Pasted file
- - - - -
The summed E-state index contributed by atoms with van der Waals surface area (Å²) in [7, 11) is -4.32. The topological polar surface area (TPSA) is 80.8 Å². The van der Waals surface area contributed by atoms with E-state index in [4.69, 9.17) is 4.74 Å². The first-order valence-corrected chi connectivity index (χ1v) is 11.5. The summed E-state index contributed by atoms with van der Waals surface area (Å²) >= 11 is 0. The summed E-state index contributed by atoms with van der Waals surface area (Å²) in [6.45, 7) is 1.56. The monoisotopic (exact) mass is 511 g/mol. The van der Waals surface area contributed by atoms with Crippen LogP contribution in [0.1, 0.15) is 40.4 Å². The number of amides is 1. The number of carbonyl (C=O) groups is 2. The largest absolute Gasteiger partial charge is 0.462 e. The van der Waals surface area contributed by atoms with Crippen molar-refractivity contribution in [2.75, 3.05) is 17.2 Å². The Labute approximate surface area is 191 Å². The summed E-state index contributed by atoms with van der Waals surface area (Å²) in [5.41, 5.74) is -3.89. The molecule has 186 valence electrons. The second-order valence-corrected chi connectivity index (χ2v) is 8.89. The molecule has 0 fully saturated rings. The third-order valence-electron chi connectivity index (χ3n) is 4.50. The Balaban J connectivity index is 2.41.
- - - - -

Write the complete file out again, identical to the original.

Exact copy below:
The summed E-state index contributed by atoms with van der Waals surface area (Å²) in [7, 11) is -4.32. The topological polar surface area (TPSA) is 80.8 Å². The van der Waals surface area contributed by atoms with E-state index in [4.69, 9.17) is 4.74 Å². The first-order valence-corrected chi connectivity index (χ1v) is 11.5. The summed E-state index contributed by atoms with van der Waals surface area (Å²) >= 11 is 0. The summed E-state index contributed by atoms with van der Waals surface area (Å²) in [6.45, 7) is 1.56. The monoisotopic (exact) mass is 511 g/mol. The van der Waals surface area contributed by atoms with Crippen LogP contribution in [0.1, 0.15) is 40.4 Å². The number of amides is 1. The number of carbonyl (C=O) groups is 2. The largest absolute Gasteiger partial charge is 0.462 e. The van der Waals surface area contributed by atoms with Crippen molar-refractivity contribution in [2.75, 3.05) is 17.2 Å². The Labute approximate surface area is 191 Å². The summed E-state index contributed by atoms with van der Waals surface area (Å²) in [5.41, 5.74) is -3.89. The molecule has 186 valence electrons. The second-order valence-corrected chi connectivity index (χ2v) is 8.89. The molecule has 0 fully saturated rings. The third-order valence-electron chi connectivity index (χ3n) is 4.50. The Balaban J connectivity index is 2.41.